The U.N. Secretary-General has announced the establishment of a high-level advisory group charged with finding the billions of dollars needed to help developing countries lessen and adapt to the effects of climate change. Ban Ki-moon said Friday the group will be co-chaired by the Prime Ministers of Britain and Ethiopia.
The secretary-general said the panel's mission is to mobilize the financial resources for climate change pledged at the December climate conference in Copenhagen.
"Our goal is that the developing countries should be given $30 billion for the coming three years, until 2012 - that means $10 billion annually. Then after 2013, this will be significantly scaled up to $100 billion annually until 2020."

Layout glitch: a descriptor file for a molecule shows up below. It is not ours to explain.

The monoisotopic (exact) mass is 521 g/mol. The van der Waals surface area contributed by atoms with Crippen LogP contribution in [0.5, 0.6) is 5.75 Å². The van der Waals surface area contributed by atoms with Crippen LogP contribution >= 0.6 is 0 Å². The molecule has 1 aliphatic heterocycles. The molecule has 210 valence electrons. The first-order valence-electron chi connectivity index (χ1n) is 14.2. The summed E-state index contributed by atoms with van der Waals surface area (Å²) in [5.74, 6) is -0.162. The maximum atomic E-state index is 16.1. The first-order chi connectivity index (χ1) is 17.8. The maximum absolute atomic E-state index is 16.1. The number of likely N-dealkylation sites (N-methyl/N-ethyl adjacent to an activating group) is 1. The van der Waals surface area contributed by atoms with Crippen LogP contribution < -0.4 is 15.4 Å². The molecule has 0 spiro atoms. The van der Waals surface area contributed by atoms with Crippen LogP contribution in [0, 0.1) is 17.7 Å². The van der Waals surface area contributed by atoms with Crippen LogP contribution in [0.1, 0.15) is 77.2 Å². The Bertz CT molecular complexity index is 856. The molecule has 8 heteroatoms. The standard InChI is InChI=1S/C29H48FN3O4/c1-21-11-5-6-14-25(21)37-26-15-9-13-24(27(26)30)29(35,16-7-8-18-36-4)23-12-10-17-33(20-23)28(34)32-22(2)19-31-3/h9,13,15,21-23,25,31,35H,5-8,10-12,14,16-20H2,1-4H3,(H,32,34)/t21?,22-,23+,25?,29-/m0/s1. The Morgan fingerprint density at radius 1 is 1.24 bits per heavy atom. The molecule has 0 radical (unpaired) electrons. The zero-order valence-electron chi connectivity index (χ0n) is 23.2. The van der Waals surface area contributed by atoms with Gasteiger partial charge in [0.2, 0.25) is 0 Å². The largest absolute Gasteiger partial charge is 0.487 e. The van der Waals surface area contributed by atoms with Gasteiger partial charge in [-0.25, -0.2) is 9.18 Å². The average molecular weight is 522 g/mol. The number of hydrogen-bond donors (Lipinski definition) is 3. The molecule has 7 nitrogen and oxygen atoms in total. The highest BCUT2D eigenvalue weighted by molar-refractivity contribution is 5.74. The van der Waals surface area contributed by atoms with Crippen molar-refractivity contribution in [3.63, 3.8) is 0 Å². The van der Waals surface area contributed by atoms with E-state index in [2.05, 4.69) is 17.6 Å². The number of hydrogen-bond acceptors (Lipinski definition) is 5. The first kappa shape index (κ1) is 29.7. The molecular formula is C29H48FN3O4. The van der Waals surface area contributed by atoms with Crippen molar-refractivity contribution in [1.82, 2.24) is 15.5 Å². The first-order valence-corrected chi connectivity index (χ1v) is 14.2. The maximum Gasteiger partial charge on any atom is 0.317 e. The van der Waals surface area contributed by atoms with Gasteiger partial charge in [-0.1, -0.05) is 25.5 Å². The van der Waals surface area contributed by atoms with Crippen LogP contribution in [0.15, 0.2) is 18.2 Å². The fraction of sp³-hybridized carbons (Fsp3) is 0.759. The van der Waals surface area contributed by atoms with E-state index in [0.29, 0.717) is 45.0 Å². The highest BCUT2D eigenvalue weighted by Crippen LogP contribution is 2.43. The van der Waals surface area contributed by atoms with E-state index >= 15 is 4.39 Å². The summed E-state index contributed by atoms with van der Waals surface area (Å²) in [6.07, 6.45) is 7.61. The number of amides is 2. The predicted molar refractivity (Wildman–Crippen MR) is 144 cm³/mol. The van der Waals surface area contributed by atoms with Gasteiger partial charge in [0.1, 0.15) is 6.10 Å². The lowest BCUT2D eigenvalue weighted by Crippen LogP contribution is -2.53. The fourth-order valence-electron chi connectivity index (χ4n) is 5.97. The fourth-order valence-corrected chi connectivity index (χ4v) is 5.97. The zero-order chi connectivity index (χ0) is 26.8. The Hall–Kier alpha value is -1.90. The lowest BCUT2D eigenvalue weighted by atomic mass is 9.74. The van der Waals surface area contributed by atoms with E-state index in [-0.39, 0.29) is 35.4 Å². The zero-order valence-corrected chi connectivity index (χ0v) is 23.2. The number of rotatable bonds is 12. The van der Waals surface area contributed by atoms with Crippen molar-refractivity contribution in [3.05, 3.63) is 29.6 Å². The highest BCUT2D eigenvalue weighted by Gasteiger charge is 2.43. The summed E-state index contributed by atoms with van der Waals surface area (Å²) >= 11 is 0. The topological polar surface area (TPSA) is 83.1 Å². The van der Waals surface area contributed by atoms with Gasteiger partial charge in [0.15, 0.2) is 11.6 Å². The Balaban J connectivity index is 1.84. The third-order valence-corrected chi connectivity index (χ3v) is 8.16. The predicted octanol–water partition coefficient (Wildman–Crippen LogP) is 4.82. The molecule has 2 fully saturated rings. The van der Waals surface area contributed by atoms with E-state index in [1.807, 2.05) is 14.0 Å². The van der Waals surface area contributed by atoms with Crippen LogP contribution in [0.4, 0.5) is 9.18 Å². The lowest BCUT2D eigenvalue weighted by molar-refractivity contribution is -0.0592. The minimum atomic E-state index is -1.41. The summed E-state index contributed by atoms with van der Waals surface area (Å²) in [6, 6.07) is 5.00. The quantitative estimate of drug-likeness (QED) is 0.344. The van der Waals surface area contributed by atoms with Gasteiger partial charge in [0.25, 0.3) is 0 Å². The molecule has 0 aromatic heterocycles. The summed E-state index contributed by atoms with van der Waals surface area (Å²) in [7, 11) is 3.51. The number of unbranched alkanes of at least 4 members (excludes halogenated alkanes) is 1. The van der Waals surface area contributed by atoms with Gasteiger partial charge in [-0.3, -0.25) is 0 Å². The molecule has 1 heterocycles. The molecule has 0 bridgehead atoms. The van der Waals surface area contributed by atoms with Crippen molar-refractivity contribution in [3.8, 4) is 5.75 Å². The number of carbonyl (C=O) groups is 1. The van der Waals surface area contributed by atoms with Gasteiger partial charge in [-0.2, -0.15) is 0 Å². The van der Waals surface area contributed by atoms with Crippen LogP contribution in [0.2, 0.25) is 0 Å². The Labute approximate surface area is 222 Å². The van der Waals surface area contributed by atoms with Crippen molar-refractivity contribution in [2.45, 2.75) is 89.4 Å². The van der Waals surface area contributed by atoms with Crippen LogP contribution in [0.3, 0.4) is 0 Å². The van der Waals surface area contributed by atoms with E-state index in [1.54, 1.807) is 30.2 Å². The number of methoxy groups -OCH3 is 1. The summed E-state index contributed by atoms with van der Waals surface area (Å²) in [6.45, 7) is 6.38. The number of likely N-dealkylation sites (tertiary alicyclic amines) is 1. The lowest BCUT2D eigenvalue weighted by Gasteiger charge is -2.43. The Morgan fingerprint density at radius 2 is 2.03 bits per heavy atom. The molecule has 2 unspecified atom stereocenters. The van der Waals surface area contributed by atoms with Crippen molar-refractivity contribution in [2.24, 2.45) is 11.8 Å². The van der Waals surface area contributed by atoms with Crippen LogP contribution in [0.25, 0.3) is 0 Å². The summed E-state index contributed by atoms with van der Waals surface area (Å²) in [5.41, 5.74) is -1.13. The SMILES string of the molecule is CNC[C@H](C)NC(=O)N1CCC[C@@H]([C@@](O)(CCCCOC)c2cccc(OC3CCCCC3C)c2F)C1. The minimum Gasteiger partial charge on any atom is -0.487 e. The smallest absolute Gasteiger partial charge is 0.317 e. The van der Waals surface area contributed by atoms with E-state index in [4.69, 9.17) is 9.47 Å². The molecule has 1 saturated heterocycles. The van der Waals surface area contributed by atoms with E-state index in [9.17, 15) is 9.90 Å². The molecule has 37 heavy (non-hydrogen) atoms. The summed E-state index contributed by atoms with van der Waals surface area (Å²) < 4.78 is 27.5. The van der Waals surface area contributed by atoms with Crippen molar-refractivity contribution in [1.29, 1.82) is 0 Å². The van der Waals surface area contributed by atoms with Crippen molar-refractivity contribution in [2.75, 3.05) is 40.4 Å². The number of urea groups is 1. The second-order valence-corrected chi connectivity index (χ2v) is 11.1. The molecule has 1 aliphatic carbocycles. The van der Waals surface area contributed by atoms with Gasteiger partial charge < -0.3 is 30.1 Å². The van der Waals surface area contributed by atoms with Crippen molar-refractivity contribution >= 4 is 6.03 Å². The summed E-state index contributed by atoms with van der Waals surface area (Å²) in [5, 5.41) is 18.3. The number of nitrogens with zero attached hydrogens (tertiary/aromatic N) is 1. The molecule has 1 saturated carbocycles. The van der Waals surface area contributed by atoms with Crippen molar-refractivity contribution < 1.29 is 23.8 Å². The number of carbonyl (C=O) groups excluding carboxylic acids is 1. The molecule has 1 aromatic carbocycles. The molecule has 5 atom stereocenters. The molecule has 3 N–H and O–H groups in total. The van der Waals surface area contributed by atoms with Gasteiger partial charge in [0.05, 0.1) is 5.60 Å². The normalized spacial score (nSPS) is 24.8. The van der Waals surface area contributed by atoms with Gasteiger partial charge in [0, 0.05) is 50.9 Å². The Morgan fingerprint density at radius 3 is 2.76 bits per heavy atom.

As part of its work, the group will develop practical proposals on how to scale-up long-term financing from both public and private sources to help developing countries lessen and adapt to the effects of global warming.
The panel will be co-chaired by British Prime Minister Gordon Brown and Ethiopian Prime Minister Meles Zenawi, who joined Mr. Ban via video-link for the announcement. Mr. Ban said he would also be asking, among others, the president of Guyana and the prime minister of Norway to join the advisory group as representatives from the south and north.
The December climate conference ended without a legally binding agreement. But as Prime Minister Brown pointed out, if promises are met, it will set countries on a path to lessening global emissions.
"Despite the disappointments of not reaching a final agreement at Copenhagen, 92 countries have communicated support for the Copenhagen agreement. Sixty-six countries have set out their plans for climate change for their targets, covering over 80 percent of global emissions," he said.
The advisory panel will issue their recommendations for jump-starting financing when nations meet in Mexico in December at the next climate change summit.